Ontario: Bill 66 is Now Law – New Rules for Overtime Averaging, Excess Hours
By Amanda D. Boyce - Stringer LLP
April 5, 2019
The Ontario government has ushered in further employer-friendly amendments to workplace laws with the passing of Bill 66, Restoring Ontario's Competitiveness Act, 2018, which received Royal Assent on April 3, 2019.
We provided a detailed explanation of Bill 66’s amendments when it was introduced in December, 2018. Proposed changes to the Employment Standards Act, 2000 (the “ESA”) and the Ontario Labour Relations Act (the “LRA”) have passed into law with few amendments.
Changes to the ESA
Employers are no longer required to post the Ministry’s poster providing information about the Act and regulations in the workplace, although they must still provide the poster to employees.
More significantly, Bill 66 has removed the requirement for employers to seek approval from the Director of Employment Standards before instituting overtime averaging and excess hours agreements.
Overtime Averaging Agreements
Employees can now agree (in writing) with their employers to have their overtime hours averaged over a period that does not exceed four contiguous weeks. Employers are no longer required to seek approval from the Director.
Most of the other requirements regarding overtime averaging agreements remain in place. For instance, the agreements must contain an expiry date that is no longer than two years after the start date for non-unionized employees, and no later than the day a subsequent collective agreement comes into operation for unionized employees. Further, employees cannot revoke an existing agreement before it expires without the employer’s consent.
Overtime averaging agreements entered into with the Director’s approval before April 3, 2019 continue to be valid and in force until the approval is revoked or expires.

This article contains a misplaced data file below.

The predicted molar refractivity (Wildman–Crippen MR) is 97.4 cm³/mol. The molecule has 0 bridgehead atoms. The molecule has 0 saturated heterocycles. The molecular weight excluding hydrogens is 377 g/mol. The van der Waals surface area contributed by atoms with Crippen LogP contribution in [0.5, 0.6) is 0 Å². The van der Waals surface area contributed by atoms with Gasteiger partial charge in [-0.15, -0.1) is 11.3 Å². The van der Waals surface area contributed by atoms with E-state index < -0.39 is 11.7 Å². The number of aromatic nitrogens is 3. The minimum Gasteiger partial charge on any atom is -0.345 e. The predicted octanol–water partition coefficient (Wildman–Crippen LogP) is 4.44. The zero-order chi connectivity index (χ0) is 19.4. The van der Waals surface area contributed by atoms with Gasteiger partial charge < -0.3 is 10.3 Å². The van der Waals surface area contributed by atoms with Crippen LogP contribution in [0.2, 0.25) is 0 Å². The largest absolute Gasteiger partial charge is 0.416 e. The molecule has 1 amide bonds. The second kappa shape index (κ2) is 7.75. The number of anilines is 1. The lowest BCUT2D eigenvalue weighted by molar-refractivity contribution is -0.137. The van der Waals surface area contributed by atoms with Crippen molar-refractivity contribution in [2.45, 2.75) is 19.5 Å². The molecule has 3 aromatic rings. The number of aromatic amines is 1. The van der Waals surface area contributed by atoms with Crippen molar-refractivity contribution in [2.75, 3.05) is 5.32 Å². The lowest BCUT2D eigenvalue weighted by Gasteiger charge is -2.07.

Excess Hours Agreements
Similarly, employees can now agree (in writing) to work in excess of 48 hours per week, and the Director’s approval is no longer required to make those agreements valid.
Other ESA provisions relating to excess hours, such as requirements for daily and weekly time off work, remain in force. Employees can still revoke excess hours agreements with two weeks’ notice.
Changes to the LRA
Bill 66 amended the LRA to deem municipalities and certain local boards, school boards, hospitals, colleges, universities and public bodies to be non-construction employers. The list of deemed organizations was expanded after the Bill was referred to Committee to include local housing corporations, district social services administration boards, and corporations established under Municipal Act, 2001 or the City of Toronto Act, 2006.
This means that trade unions currently representing employees of such institutions who are employed in the construction industry will lose representation rights over those employees. Any collective agreements in existence in regard to such employees will cease to apply, insofar as they apply to the construction industry.
Additional amendments to this provision will allow for certain organizations to “opt-out” of these rules if a trade union represents employees of the organization who are employed, or who may be employed, in the construction industry, by filing an election with the Minister within three months of Bill 66 receiving Royal Assent.
For more information contact:
Amanda D. Boyce at email@example.com or 416-862-1687
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